The air ducts are nearly completed. The system will work like this;
- Refrigeration unit will cool the entire lobby area
- Fans will blow the cooled air down the silver ‘sandworm’ pipes
- Cool air will come out at the front of each room (through the ceiling baffles)
- Warm air will escape into the lobby via ventilation holes at the back of each work room…
- …and be cooled by the refrigeration unit
- There will be a fan switch and speed control in each workspace, so the occupant can just switch it on whenever cooling is needed
The air path is broken up into zigzags to prevent bass frequencies from travelling; the ducts are lined with rockwool & fabric. My 8-year-old has pointed out that in the event of anyone, er, ‘trumping’, this air will be circulated round and round the building at slightly different temperatures. So we will need to open the lobby door occasionally.
The cunning part is concealing all the ducts necessary to achieve all this. As mentioned before, the cool air enters via the ceiling baffles, having made its way through the soft pipes that run alongside the ceiling. In the lobby area there are two more ducts. This is the one for the live room, in its pre-covered state – you can just see the silver pipe emerging from the back and carrying the cooled air off to the right.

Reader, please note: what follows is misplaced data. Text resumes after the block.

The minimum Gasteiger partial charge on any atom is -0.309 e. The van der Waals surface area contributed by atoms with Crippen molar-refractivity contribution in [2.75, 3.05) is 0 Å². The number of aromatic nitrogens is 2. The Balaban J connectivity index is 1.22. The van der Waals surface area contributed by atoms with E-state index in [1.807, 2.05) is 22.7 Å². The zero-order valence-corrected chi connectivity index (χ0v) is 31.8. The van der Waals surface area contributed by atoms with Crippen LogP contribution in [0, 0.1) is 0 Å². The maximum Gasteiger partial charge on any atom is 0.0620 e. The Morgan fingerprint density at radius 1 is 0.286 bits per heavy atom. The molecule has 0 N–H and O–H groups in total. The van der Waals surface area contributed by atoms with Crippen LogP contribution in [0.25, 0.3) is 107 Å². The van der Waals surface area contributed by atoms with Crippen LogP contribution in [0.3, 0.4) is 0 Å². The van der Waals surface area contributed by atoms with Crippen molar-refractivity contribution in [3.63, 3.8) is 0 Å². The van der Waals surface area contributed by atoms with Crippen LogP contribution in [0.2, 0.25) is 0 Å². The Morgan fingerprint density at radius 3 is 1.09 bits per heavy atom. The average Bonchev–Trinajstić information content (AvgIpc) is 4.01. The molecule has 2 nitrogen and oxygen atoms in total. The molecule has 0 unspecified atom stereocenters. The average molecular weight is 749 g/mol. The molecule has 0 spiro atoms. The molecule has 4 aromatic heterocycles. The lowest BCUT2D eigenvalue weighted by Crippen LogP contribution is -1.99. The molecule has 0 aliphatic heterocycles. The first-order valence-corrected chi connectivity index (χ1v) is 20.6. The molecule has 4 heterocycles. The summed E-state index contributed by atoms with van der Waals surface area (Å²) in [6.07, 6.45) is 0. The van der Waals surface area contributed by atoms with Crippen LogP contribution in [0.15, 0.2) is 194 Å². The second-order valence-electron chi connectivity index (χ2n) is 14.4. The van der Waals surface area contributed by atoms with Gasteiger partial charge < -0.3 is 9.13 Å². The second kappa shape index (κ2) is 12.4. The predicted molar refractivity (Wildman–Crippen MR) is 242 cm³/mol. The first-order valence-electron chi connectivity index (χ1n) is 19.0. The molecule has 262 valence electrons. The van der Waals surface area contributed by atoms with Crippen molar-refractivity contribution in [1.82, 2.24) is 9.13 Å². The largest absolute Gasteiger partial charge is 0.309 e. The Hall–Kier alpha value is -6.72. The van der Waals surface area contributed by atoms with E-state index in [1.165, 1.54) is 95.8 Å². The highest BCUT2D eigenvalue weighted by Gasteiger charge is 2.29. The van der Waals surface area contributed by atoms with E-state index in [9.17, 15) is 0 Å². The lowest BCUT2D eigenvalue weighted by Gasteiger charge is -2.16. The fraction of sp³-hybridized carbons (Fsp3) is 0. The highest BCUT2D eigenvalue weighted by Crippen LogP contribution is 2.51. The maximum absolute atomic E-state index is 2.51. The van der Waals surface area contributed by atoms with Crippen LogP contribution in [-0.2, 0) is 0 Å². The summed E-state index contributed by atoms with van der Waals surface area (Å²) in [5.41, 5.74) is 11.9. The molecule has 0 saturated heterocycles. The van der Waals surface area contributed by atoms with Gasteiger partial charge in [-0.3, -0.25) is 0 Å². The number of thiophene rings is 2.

The second foyer duct – the one supplying the control room – is practically invisible now because it’s built into the door frame, so here are a few photos of it under construction.
The basic construction of the control room bass traps is now complete. The principle of a bass trap is that it stops particular bass frequencies from being accentuated by the construction of the room – here’s an article about the physics of listening spaces. This is to ensure that the monitor speakers are giving an accurate sonic ‘picture’ of the instruments/sounds in the mix.
Because low frequencies have a longer wavelength, they can only be broken up by large objects. Howard’s design of bass trap, from what I can tell, combines a ‘membrane’ and ‘broadband’ method of construction – plywood panels, with air gap, rockwool and fabric covering. All this means that we need some very large bass traps in the control room. So I may end up with a slightly smaller sofa than I originally thought!
On other news, Artis has been getting me and Jeff into Latvian folk-metal. Here’s Skyforger – chanting a 500-year-old folk song on the beach, then straight into some driving speed-metal riffery. Check out the bagpipe solo!